The sheaths are tied in bundles and supplied to the main unit of production in Barpeta as well as subsidiary units across various villages in the state  
A women collects sheaths to sell it to the plate producers. Women participate actively in the collection process thus helping them earn and making them financially independent
A couple in Mushalpur look on after selling the collected sheaths. Old, young, men and women participate enthusiastically in collecting the sheaths for bringing additional income to their households 
Arecanut-sheath collectors in Balapara, Assam
Moniram Narzary (in red) in front of his sheath storage at his production unit in Balapara, Assam. TPMPL employees hand-hold and guide their subsidiaries in developing their business during their weekly visits to their production units 
Moniram Narzary sets up a sheath-drying machine at his production unit in Balapara, Assam. The state of Assam faces one of the highest amounts of rainfall in the country. TPMPL has developed a locally made machine which keeps the sheaths dry even during heavy monsoons.  
Setting up the drying machine at Balapara, Assam. TPMPL provides financial and technical support to the villagers who decide to scale-up their leaf plate production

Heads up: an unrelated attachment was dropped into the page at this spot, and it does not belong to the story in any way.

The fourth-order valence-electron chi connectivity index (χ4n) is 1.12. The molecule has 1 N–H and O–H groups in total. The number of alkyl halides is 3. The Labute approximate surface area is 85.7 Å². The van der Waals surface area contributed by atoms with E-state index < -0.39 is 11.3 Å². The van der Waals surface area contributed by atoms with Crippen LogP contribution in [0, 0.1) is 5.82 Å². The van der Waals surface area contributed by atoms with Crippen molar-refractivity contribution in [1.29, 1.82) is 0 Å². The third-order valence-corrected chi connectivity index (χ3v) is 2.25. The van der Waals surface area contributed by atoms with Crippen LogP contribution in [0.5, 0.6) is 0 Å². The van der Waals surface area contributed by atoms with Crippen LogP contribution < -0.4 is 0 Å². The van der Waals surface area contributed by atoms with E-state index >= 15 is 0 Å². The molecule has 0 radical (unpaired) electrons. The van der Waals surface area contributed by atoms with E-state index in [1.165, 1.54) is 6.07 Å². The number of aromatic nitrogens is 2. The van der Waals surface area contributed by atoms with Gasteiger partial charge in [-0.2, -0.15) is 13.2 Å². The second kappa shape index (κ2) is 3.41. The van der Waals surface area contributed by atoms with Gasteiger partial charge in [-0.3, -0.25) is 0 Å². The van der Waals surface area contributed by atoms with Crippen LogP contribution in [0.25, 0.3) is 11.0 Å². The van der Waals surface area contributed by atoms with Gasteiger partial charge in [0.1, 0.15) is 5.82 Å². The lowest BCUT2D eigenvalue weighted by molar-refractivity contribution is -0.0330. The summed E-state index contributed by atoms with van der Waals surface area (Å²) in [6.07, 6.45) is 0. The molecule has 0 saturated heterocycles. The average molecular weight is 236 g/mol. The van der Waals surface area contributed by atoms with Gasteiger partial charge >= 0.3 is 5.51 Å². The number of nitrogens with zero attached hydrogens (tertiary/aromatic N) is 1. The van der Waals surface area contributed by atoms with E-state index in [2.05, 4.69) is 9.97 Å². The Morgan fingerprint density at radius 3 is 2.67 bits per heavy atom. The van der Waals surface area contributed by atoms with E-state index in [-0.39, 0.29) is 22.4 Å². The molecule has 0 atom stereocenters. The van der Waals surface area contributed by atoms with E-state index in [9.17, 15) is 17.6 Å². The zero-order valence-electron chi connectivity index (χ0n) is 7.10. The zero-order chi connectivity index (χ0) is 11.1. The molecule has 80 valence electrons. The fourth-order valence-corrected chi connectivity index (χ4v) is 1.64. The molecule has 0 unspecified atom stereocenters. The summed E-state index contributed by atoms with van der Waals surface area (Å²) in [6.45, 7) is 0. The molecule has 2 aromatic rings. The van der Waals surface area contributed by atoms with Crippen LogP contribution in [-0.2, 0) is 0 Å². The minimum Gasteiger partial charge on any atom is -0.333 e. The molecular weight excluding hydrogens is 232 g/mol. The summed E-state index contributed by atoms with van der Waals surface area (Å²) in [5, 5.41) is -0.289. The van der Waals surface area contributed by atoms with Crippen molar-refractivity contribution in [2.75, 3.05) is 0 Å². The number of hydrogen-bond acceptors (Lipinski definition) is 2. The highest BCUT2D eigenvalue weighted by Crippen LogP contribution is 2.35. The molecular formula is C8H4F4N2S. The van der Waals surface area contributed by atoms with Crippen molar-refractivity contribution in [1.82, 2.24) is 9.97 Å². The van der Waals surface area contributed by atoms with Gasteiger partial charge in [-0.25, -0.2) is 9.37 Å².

Dhaneshwar Baishya and his family being explained the workings of a newly set-up drying machine in Kairani, Assam
The sheaths being washed before moulding it into plates in Anadabazar, Assam
Drying of washed sheaths. Once the sheaths are dry they are ready to be pressed into the machine to make plates 
Moniram Narzary along with his wife, Renu Narzary producing the plates in their production unit in Balapara, Assam
Renu Narzary spends the entire day producing leaf-plates and doing household chores. The waste leaves are left on the ground which decompose and add nutrients to the soil
Renu Narzary at her workplace in Balapara, Assam
Pranjit Das another subsidiary unit holder at his production unit in Anadabazar, Assam. He in-turn employs five villagers for producing, packaging and storing the plates and wants to become the next Dhirubhai Ambani